Georg Simmel

Georg Simmel (March 1, 1858 - September 28, 1918) was one of the first generation of German sociologists. Simmel was born in Berlin and lived there most of his life. After the early death of his father a guardian was appointed for him.

Simmel studied philosophy and history at the University of Berlin. In 1881 he received his doctorate for his thesis "The Nature of Matter According to Kant's Physical Monadology". He became a Privatdozent (unpaid lecturer) at the University of Berlin in 1885. His lectures were not only popular inside the university, but attracted the intellectual elite of Berlin as well.

Although his applications for vacant chairs at German universities were supported by Max Weber, Simmel remained an academic outsider. Only in 1901 was he elevated to the rank of Außerordentlicher Professor (a title of honor, not of payment). At that time he was well-known throughout Europe and America and was seen as a man of great eminence.

Simmel nevertheless continued his intellectual and academic work, taking part in artistic circles as well as being a cofounder of the German Society for Sociology, together with Max Weber and Ferdinand Toennies. This life at the meeting point of university and society, arts and philosophy was possible because Simmel had been the heir to a fortune from his appointed guardian.

He befriended many well-known men, e.g. Max Weber, Rainer Maria Rilke, Stefan George and Edmund Husserl.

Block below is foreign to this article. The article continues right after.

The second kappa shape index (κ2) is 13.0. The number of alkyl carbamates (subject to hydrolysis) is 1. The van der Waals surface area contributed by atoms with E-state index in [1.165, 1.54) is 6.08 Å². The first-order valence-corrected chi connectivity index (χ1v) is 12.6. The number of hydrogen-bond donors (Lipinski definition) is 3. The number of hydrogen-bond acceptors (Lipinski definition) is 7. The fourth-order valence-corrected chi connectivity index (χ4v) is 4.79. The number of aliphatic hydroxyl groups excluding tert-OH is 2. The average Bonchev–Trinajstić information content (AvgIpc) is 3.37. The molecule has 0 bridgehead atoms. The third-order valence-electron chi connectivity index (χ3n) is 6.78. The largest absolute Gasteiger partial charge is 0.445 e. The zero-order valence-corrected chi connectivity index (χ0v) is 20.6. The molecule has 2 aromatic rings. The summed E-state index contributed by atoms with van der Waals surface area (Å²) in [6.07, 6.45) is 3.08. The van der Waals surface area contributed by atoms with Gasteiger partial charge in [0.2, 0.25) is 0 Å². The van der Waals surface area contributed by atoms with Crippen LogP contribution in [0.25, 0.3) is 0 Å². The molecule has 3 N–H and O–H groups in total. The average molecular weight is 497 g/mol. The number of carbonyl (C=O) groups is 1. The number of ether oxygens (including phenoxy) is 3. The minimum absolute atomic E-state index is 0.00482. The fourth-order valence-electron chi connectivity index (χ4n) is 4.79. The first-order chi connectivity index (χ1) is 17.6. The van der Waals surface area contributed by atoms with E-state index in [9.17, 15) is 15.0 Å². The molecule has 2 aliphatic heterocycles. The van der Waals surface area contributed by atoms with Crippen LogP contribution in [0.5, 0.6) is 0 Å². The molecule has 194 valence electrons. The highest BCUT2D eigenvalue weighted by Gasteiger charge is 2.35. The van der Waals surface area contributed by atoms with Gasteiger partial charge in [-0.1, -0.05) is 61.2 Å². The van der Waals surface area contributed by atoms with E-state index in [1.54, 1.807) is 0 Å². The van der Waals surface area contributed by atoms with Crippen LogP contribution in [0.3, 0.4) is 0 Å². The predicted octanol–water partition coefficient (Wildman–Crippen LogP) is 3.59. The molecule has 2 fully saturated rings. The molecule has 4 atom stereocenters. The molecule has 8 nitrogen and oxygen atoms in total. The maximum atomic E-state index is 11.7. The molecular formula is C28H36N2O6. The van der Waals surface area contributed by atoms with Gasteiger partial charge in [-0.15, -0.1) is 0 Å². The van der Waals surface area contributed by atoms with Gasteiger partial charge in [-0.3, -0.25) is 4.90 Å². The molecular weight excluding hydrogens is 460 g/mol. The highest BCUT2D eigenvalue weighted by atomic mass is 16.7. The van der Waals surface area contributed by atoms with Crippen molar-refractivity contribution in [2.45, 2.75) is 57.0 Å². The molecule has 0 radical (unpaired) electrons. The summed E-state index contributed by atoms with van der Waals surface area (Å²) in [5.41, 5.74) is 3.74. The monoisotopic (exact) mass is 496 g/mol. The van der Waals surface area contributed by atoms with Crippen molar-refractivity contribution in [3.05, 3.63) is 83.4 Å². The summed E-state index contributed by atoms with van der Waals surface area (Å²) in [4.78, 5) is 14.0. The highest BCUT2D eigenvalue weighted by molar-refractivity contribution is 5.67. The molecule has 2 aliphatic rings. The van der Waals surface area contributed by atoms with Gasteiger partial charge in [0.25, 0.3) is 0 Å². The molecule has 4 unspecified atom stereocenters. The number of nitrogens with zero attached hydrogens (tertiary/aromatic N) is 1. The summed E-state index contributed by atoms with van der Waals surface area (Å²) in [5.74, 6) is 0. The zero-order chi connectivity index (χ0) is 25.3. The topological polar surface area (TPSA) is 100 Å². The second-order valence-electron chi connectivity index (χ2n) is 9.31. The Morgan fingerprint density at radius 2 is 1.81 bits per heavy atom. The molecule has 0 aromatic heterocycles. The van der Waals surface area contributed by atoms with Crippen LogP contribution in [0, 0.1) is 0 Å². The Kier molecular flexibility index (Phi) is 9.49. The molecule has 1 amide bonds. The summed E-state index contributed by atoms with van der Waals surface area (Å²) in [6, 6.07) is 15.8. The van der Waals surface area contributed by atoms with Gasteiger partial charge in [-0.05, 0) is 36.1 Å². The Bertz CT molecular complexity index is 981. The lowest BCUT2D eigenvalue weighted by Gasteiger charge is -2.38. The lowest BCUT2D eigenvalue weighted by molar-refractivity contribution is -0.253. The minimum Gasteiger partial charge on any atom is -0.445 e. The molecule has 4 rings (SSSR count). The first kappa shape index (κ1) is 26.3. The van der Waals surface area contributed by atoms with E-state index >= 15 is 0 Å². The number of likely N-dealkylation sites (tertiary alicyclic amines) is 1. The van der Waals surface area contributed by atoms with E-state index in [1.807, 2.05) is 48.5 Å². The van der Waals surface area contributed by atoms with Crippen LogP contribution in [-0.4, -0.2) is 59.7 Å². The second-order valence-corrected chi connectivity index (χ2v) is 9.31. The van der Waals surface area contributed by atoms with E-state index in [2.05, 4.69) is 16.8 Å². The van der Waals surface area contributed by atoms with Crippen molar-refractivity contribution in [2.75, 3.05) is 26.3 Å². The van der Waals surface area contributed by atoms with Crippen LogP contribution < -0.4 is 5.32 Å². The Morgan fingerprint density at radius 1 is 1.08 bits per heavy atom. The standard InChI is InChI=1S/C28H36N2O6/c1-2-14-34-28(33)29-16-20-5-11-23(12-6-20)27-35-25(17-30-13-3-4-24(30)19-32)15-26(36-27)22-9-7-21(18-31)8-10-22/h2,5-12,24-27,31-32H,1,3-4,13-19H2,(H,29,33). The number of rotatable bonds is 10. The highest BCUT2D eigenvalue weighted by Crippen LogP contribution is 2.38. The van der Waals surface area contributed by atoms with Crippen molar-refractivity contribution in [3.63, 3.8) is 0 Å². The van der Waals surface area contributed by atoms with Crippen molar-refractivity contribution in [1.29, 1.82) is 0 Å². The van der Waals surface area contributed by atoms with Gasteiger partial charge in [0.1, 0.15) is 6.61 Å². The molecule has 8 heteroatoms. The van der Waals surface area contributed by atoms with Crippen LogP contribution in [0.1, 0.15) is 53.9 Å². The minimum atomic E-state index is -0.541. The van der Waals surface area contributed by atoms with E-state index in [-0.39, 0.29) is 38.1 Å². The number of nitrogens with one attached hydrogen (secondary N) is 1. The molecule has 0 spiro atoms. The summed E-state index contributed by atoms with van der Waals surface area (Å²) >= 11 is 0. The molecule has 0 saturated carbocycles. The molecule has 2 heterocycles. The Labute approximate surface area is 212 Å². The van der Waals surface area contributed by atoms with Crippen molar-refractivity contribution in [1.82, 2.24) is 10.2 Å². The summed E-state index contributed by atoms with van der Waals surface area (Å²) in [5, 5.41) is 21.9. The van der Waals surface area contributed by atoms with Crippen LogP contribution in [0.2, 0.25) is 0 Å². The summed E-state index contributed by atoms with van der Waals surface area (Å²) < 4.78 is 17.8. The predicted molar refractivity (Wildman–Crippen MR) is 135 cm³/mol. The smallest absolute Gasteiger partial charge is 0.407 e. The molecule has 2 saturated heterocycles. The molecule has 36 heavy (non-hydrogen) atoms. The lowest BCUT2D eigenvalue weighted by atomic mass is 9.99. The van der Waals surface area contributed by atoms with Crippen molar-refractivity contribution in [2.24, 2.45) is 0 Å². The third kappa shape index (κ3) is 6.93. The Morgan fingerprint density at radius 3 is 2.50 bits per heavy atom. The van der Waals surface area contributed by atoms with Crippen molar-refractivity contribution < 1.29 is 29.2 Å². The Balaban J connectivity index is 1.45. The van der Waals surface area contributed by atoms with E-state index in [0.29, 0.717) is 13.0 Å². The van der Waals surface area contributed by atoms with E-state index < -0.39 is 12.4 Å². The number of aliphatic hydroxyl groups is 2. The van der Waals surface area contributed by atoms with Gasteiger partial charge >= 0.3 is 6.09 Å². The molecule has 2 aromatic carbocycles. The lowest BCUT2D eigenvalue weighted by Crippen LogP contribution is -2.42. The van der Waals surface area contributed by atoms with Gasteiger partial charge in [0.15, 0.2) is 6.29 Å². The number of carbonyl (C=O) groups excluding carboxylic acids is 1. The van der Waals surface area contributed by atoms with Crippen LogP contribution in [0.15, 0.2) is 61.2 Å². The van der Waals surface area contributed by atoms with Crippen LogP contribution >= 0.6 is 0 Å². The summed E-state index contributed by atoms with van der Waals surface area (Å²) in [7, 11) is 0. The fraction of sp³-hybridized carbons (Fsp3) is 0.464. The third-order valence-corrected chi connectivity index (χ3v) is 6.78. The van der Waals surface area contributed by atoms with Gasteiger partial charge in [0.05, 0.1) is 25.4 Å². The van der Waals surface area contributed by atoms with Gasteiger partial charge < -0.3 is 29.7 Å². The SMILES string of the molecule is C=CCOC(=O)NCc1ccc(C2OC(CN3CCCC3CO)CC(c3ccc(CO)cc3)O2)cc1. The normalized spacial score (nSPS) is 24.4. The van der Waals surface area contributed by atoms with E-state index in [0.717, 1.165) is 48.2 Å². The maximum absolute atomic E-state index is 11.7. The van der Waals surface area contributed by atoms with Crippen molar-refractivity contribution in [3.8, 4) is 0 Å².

In 1890 he married Gertrud Kinel. A philosopher in her own right, she published under the pseudonym Marie-Luise Enckendorf. They lived a sheltered and bourgeois life, their home becoming a venue for cultivated gatherings in the tradition of the salon.

Only in 1914 he received a professorship at the then German University of Strasbourg. Because of the outbreak of World War I, all academic activities and lectures were halted as lecture halls were converted to military hospitals. In 1915 he applied -- without success -- for a chair at the University of Heidelberg.

Shortly before the end of the war in 1918, he died from liver cancer.

The Work of Simmel

Simmel was known as an essayist as well as author of sociological and philosophical books. Some of his major monographic works include:

  • On Social Differentiation (1890)
  • The Problems of the Philosophy of History (1892-93)
  • Introduction to the Science of Ethics (1892-93)
  • The Philosophy of Money (1900)
  • Sociology: Investigations on the Forms of Sociation (1908)
  • Fundamental Questions of Sociology (1917)
  • Lebensanschauung (1918)

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